October 21, 2011

Queen City Pub Crawl: Queensgate

What better way to pass from the West Side of Cincinnati to its centrally located neighborhoods than Queensgate. Best know for Union Terminal (the Justice League headquarters, named the Hall of Justice, was modeled after our train station turned museum) and the former home of Crosley Field (where the Reds played baseball from 1912 to 1970), driving through Queensgate is like time-traveling back to the industrial age. 

David Holthaus wrote, "Queensgate is Porkopolis. Hog slaughtering started here in the early 19th Century and the butchering business continued throughout the 20th Century, nearly until today, giving the city one of its oft-quoted nicknames."

If you have ever wondered what led to Cincinnati's "pig heritage," well, there ya go.

What's interesting about Queensgate is that almost no one lives there. In fact, recent census data suggests the neighborhood is almost two square miles but houses less than one thousand residents. That's under five hundred people per square mile. In comparison, the Cincinnati 52-neighborhood average is nearly 4,500 people per square mile. 

A neighborhood that once supported dozens of bars (factory workers drinking after their shifts ended) had been pruned to a couple of rogue pubs. As the factories closed their doors, so did the watering holes that served their employees.

But JB's Honky Tonk and Emporium remains. At the northern tip of Queensgate, surrounded by abandoned factory buildings, a working man's oasis sits alone.

Confession: I'm beginning to have some ethical concerns about this Pub Crawl. Almost everyone I have encountered inevitably asks how I stumbled into their bar, and I always openly explain my journey. But people are sharing intimate, personal details with meinformation they likely don't want published on the Internet for perfect strangers to read. 

For example, I met the owner of JB's Honky Tonk and Emporium this week. If that name sounds familiar, you may recall that a small biker gang called the Iron Horsemen got into a shootout with Cincinnati police at the bar in September of 2010. Two officers were injured in the shooting and one biker was killed. Now that would have been a crazy experience to write about. Oh well, maybe next week. The owner didn't mention the shooting, but she and I did talk for over two hours. She told me life experiences that most people would probably hide from their psychiatrists.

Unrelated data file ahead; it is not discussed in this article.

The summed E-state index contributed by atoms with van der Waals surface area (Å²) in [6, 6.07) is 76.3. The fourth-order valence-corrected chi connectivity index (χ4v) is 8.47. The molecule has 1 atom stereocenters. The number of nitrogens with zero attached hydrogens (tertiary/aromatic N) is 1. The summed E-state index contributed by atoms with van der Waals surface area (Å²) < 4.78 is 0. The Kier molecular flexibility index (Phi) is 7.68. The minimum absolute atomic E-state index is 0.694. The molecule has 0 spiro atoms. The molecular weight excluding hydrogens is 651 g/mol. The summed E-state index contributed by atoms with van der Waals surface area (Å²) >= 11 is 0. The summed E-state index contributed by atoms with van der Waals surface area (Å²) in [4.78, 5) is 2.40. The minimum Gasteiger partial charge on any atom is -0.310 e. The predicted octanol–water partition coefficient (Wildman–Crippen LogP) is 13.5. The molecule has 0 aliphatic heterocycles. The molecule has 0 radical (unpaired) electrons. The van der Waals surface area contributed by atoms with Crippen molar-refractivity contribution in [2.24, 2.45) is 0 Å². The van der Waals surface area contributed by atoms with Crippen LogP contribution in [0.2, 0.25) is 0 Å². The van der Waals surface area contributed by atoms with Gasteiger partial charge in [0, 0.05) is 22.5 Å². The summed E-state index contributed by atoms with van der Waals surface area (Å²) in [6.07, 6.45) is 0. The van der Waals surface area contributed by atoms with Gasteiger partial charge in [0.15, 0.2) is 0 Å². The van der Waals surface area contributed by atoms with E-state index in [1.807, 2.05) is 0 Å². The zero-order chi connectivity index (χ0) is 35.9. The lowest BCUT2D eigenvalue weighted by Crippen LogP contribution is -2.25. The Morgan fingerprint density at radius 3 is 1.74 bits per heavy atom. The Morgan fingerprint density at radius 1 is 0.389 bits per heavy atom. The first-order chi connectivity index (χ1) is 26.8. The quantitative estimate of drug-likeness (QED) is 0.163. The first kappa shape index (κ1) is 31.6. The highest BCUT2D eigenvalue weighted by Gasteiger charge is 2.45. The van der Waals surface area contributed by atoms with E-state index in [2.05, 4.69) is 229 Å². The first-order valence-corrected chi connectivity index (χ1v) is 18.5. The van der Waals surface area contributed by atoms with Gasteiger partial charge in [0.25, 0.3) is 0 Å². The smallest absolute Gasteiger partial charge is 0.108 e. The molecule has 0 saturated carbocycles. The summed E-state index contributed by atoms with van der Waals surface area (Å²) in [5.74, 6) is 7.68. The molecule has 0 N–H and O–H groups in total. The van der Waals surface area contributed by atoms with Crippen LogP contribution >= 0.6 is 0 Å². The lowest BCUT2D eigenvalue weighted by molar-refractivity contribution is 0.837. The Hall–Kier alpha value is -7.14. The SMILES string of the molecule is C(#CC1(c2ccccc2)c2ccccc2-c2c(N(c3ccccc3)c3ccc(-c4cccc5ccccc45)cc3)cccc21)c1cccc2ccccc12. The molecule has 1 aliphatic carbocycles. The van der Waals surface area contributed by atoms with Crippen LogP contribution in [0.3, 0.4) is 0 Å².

Karen (name has been changed) worked at JB's thirty years ago as a young girl. Then, decades later, she bought the bar as a married woman. Unfortunately, her husband (sixteen years her elder) didn't approve of his wife working in a bar. His insecurities led to jealousy, which led to an unhappy marriage. After fourteen years and two children, they separated, and two years later, that's where it still stands. Karen loves her children, her bar, and her customers.

I have encountered a handful of female bar owners so far, and interestingly, they have always been working at the bar. I haven't met one male bar owner yet. As Karen and I spoke, a theory began to take shape. Karen was a caretaker to her customers. They were almost all men. They were clearly blue collar workers. And she mothered them. She knew their names. She asked about their lives. When someone left, she made sure he was okay to drive. 

Perhaps men seek out these types of nurturing relationships from women? Perhaps females own bars to provide it?

Karen was definitely not excited about the idea of getting married again. She waited until her early thirties to tie the knot, and it's obvious the experience didn't go how she had hoped. For the first time, I began wondering about all of the middle-aged men and women reentering the dating scene. There are millions of them out there, and for the most part, they're probably bitter about marriage. Do you just give up at that point? Do you start all over again and risk more heartache? Do you date for recreation instead of love? Does romance become a way to pass the time? I know what it feels like to be young and fear growing old alone, but what does it feel like when old age is crouching on your doorstep?

A female bar owner / male bar patron relationship seems beneficial to all parties involved.

Perhaps the most entertaining part of my visit was discovering a "bar war." I watched Cheers growing up. Remember their rivalry with Gary's Olde Towne Tavern? A similar rivalry exists between JB's and the Stockyard Cafe (which you'll recall I visited a few weeks ago). Along Spring Grove Ave, they're basically the only two bars left, fighting for customers, trying to stay afloat amongst the debris of a crumbling neighborhood. When a community is built on the foundation of industrial factories, what happens when those factories close their doors? Queensgate and Camp Washington are both trying to answer that question.

Only time will tell what becomes of these two neighborhoods, but with so many residents, it's hard to imagine a revival unless they can reinvent themselves for the 21st Century. Until then, the beer is cold at JB's Honky Tonk and Emporium and the owner is friendly. For the two dozen men I encountered, that's exactly what they needed. And from what I could tell, Karen needs them too.